New York, NY and Ithaca, NY—Bird and nature fans throughout North America are invited to join tens of thousands of everyday bird watchers for the 12th Annual Great Backyard Bird Count (GBBC), February 13-16, 2009.
A joint project of the Cornell Lab of Ornithology and the National Audubon Society, this free event is an opportunity for families, students, and people of all ages to discover the wonders of nature in backyards, schoolyards, and local parks, and, at the same time, make an important contribution to conservation. Participants count birds and report their sightings online at www.birdcount.org.
“The Great Backyard Bird Count benefits both birds and people. It’s a great example of citizen science: Anyone who can identify even a few species can contribute to the body of knowledge that is used to inform conservation efforts to protect birds and biodiversity,” said Audubon Education VP, Judy Braus. “Families, teachers, children and all those who take part in GBBC get a chance to improve their observation skills, enjoy nature, and have a great time counting for fun, counting for the future.”
Anyone can take part, from novice bird watchers to experts, by counting birds for as little as 15 minutes (or as long as they wish) on one or more days of the event and reporting their sightings online at www.birdcount.org. Participants can also explore what birds others are finding in their backyards—whether in their own neighborhood or thousands of miles away. Additional online resources include tips to help identify birds, a photo gallery, and special materials for educators.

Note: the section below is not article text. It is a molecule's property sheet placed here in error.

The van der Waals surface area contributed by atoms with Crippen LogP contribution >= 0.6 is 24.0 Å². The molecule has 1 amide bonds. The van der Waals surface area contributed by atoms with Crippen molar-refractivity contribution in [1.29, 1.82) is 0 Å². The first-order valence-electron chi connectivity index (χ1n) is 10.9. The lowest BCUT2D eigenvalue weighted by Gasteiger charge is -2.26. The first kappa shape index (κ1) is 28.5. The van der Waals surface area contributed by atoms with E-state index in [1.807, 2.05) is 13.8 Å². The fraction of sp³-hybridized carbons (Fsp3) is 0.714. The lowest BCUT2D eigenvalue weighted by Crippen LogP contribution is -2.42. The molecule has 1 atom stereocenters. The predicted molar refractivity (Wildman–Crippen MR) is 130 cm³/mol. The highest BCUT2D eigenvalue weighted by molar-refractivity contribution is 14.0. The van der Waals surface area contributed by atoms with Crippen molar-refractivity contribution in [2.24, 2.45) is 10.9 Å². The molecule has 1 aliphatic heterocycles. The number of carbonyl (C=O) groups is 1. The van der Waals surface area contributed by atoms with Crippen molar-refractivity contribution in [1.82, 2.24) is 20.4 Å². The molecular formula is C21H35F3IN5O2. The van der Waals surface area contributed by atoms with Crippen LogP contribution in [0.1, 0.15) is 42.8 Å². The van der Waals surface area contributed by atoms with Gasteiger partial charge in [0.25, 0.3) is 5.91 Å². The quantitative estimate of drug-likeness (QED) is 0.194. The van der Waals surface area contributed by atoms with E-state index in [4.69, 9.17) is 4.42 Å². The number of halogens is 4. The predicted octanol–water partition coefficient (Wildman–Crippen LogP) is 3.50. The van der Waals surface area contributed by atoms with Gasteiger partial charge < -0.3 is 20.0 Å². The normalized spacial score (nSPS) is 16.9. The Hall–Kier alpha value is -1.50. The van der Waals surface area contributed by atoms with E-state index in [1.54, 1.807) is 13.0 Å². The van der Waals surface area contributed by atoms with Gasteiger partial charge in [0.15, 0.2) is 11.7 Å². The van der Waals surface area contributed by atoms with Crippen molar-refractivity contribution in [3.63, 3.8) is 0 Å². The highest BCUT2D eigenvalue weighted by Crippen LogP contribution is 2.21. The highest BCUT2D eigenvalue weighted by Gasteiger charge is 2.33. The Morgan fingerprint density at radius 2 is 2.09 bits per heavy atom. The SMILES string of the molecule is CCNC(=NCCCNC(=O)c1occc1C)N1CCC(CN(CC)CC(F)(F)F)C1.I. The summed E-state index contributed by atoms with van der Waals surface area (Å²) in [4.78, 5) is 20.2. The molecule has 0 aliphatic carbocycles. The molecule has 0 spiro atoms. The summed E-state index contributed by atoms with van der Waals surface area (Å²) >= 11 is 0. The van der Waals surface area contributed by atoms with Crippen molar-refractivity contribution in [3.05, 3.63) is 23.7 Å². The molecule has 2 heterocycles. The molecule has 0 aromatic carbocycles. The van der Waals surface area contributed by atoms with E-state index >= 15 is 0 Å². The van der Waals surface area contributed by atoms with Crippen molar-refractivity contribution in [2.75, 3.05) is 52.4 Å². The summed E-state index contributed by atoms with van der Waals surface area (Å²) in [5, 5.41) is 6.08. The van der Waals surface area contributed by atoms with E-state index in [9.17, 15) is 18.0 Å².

The data these “citizen scientists” collect helps researchers understand bird population trends, information that is critical for effective conservation. Their efforts enable everyone to see what would otherwise be impossible: a comprehensive picture of where birds are in late winter and how their numbers and distribution compare with previous years. In 2008, participants submitted more than 85,000 checklists.
“The GBBC has become a vital link in the arsenal of continent-wide bird-monitoring projects,” said Cornell Lab of Ornithology director, John Fitzpatrick. “With more than a decade of data now in hand, the GBBC has documented the fine-grained details of late-winter bird distributions better than any project in history, including some truly striking changes just over the past decade.”
Each year, in addition to entering their tallies, participants submit thousands of digital images for the GBBC photo contest. Many are featured in the popular online gallery. Participants in the 2009 count are also invited to upload their bird videos to YouTube; some will also be featured on the GBBC web site. Visit www.birdcount.org to learn more.
Businesses, schools, nature clubs, Scout troops, and other community organizations interested in the GBBC can contact the Cornell Lab of Ornithology at (800) 843-2473 (outside the U.S., call (607) 254-2473), or Audubon at email@example.com or (202) 861-2242, Ext 3050.
The Great Backyard Bird Count is made possible, in part, by support from Wild Birds Unlimited.